Iceland Central Bank Statement

Author: | Published: 19 Oct 2018
Email a friend

Please enter a maximum of 5 recipients. Use ; to separate more than one email address.

The current economic situation in Iceland is characterised by a slowdown in growth from an unsustainably high level and subsiding overheating risks.

The economy grew by 7.5% in 2016 but was probably already at full employment in 2015. Nevertheless, inflation remained below the agreed 2½% target from early 2014 until very recently. This was in spite of nominal wages increasing by an average of 8.5% p.a. during 2015-2017. This constellation of economic outcomes stems from strong export growth (due mainly to tourism), improvements in terms of trade, record importation of labour, imported goods deflation and prudent macroeconomic policies. These developments contributed to a higher equilibrium exchange rate and mitigated the resource constraints of the economy, which in turn made it possible for the economy both to grow so rapidly and to accommodate large wage increases while inflation remained close to but below target.

The strong real appreciation of the currency in 2015-2017 (more than 30%), a key part of the adjustment process, was broadly consistent with the rise in the real equilibrium exchange rate. Iceland has had a current account surplus since 2009. The surplus peaked at almost 8% of GDP in 2016 but has since fallen to the 1-2% range. Furthermore, Iceland recorded a positive net international investment position of 7% of GDP at the end of 2017, compared to a negative net international investment position of 130% just after the financial crisis. In light of slower export growth and a shrinking current account surplus, a significant further real appreciation would entail risks.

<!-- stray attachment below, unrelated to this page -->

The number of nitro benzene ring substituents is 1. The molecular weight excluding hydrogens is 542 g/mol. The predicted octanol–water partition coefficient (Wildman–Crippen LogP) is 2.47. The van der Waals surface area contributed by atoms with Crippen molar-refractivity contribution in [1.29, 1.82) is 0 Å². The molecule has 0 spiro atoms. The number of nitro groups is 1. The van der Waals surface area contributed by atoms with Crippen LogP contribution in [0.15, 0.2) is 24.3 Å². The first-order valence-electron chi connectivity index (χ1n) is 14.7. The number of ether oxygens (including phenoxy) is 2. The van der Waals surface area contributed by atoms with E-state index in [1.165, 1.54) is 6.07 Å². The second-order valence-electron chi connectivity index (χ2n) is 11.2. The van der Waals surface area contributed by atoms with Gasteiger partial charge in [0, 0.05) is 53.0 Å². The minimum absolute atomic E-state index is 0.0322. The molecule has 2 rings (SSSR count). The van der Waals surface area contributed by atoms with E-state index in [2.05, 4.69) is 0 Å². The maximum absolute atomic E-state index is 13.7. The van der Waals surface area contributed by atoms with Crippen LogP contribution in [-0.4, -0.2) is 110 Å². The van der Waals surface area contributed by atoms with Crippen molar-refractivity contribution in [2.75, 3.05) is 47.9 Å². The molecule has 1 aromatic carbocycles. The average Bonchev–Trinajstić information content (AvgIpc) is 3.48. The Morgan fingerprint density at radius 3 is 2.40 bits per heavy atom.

The economic conditions that underpinned the non-inflationary boom of recent years are changing. According to the Central Bank of Iceland's May 2018 forecast, export growth is slowing down and the improvement in terms of trade has stalled. Economic growth is rapidly approaching a more sustainable level of around 3%. The positive output gap has narrowed significantly from its peak in 2016 and is set to shrink further. Furthermore, house price increases, which were very strong during the recent boom years, have now slowed significantly. The risk of overheating has therefore subsided. At the same time, the improvement in economic conditions that allowed strong non-inflationary real wage growth is unlikely to be repeated in coming years. As a result, more moderate wage growth will be required in order to keep inflation at target. The current strife in the labour market is therefore a medium-term risk factor for inflation in Iceland.

Monetary policy has been relatively tight in recent years, with the real policy rate being in the 2.5-3% range in 2016 and until the third quarter of 2017. This might seem surprising given that until recently, inflation had been below target for around four years. However, demand pressures and the risk of overheating called for a tight stance. Furthermore, longer-term inflation expectations were well above target until late 2016. Bringing long-term inflation expectations to target is one of Iceland's main monetary policy achievements in the recent term and allowed the real policy rate to fall to around 1.5% more recently. It also increases the scope of monetary policy to mitigate negative shocks to growth in the future.